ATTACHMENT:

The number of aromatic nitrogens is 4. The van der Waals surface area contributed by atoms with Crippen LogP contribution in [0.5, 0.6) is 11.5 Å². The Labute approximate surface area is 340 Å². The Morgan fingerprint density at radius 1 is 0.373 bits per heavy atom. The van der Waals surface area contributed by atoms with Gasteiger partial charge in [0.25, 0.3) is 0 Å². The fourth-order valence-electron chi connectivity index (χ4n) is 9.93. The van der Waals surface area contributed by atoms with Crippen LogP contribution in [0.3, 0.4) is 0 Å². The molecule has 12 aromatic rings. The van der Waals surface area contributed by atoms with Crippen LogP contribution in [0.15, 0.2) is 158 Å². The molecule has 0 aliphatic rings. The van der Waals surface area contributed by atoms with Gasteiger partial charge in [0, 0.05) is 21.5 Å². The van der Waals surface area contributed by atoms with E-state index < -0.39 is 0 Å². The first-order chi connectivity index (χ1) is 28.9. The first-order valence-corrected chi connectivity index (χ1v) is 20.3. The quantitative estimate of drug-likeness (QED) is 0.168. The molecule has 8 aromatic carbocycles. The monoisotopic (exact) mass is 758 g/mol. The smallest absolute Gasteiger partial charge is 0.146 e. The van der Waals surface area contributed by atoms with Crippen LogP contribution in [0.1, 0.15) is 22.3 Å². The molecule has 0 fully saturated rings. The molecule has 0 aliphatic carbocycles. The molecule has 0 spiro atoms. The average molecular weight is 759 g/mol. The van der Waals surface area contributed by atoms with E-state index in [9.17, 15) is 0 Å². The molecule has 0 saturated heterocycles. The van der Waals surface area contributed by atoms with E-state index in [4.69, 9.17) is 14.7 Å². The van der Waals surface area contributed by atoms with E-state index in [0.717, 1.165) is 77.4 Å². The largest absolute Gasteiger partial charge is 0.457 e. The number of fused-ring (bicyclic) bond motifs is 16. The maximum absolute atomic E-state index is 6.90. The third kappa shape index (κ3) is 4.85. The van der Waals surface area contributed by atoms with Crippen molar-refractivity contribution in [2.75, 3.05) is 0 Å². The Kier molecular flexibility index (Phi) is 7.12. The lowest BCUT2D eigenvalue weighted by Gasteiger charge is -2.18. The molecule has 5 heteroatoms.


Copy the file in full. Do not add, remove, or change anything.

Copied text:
The number of aromatic nitrogens is 4. The van der Waals surface area contributed by atoms with Crippen LogP contribution in [0.5, 0.6) is 11.5 Å². The Labute approximate surface area is 340 Å². The Morgan fingerprint density at radius 1 is 0.373 bits per heavy atom. The van der Waals surface area contributed by atoms with Gasteiger partial charge in [0.25, 0.3) is 0 Å². The fourth-order valence-electron chi connectivity index (χ4n) is 9.93. The van der Waals surface area contributed by atoms with Crippen LogP contribution in [0.3, 0.4) is 0 Å². The molecule has 12 aromatic rings. The van der Waals surface area contributed by atoms with Crippen LogP contribution in [0.15, 0.2) is 158 Å². The molecule has 0 aliphatic rings. The van der Waals surface area contributed by atoms with Gasteiger partial charge in [0, 0.05) is 21.5 Å². The van der Waals surface area contributed by atoms with E-state index < -0.39 is 0 Å². The first-order chi connectivity index (χ1) is 28.9. The first-order valence-corrected chi connectivity index (χ1v) is 20.3. The quantitative estimate of drug-likeness (QED) is 0.168. The molecule has 8 aromatic carbocycles. The monoisotopic (exact) mass is 758 g/mol. The smallest absolute Gasteiger partial charge is 0.146 e. The van der Waals surface area contributed by atoms with Crippen LogP contribution in [0.1, 0.15) is 22.3 Å². The molecule has 0 fully saturated rings. The molecule has 0 aliphatic carbocycles. The molecule has 0 spiro atoms. The average molecular weight is 759 g/mol. The van der Waals surface area contributed by atoms with E-state index in [9.17, 15) is 0 Å². The molecule has 0 saturated heterocycles. The van der Waals surface area contributed by atoms with E-state index in [4.69, 9.17) is 14.7 Å². The van der Waals surface area contributed by atoms with E-state index in [0.717, 1.165) is 77.4 Å². The largest absolute Gasteiger partial charge is 0.457 e. The number of fused-ring (bicyclic) bond motifs is 16. The maximum absolute atomic E-state index is 6.90. The third kappa shape index (κ3) is 4.85. The van der Waals surface area contributed by atoms with Crippen molar-refractivity contribution in [2.75, 3.05) is 0 Å². The Kier molecular flexibility index (Phi) is 7.12. The lowest BCUT2D eigenvalue weighted by Gasteiger charge is -2.18. The molecule has 5 heteroatoms.